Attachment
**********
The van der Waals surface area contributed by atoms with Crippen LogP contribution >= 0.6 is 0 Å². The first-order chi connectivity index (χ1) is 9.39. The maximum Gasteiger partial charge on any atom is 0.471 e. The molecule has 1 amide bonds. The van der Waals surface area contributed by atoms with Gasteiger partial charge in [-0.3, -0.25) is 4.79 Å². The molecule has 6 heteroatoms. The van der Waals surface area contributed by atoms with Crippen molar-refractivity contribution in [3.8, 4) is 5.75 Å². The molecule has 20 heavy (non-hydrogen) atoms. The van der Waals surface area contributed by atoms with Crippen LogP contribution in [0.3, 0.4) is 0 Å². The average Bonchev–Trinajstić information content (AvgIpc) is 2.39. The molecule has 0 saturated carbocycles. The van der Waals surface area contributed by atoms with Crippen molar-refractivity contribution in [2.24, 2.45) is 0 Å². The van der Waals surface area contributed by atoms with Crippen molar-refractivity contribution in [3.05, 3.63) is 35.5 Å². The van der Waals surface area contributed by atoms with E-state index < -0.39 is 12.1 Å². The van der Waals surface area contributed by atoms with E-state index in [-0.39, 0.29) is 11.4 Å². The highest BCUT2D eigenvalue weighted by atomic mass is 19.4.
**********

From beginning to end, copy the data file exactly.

The van der Waals surface area contributed by atoms with Crippen LogP contribution >= 0.6 is 0 Å². The first-order chi connectivity index (χ1) is 9.39. The maximum Gasteiger partial charge on any atom is 0.471 e. The molecule has 1 amide bonds. The van der Waals surface area contributed by atoms with Gasteiger partial charge in [-0.3, -0.25) is 4.79 Å². The molecule has 6 heteroatoms. The van der Waals surface area contributed by atoms with Crippen molar-refractivity contribution in [3.8, 4) is 5.75 Å². The molecule has 20 heavy (non-hydrogen) atoms. The van der Waals surface area contributed by atoms with Crippen LogP contribution in [0.3, 0.4) is 0 Å². The average Bonchev–Trinajstić information content (AvgIpc) is 2.39. The molecule has 0 saturated carbocycles. The van der Waals surface area contributed by atoms with Crippen molar-refractivity contribution in [2.24, 2.45) is 0 Å². The van der Waals surface area contributed by atoms with Crippen molar-refractivity contribution in [3.05, 3.63) is 35.5 Å². The van der Waals surface area contributed by atoms with E-state index < -0.39 is 12.1 Å². The van der Waals surface area contributed by atoms with E-state index in [-0.39, 0.29) is 11.4 Å². The highest BCUT2D eigenvalue weighted by atomic mass is 19.4.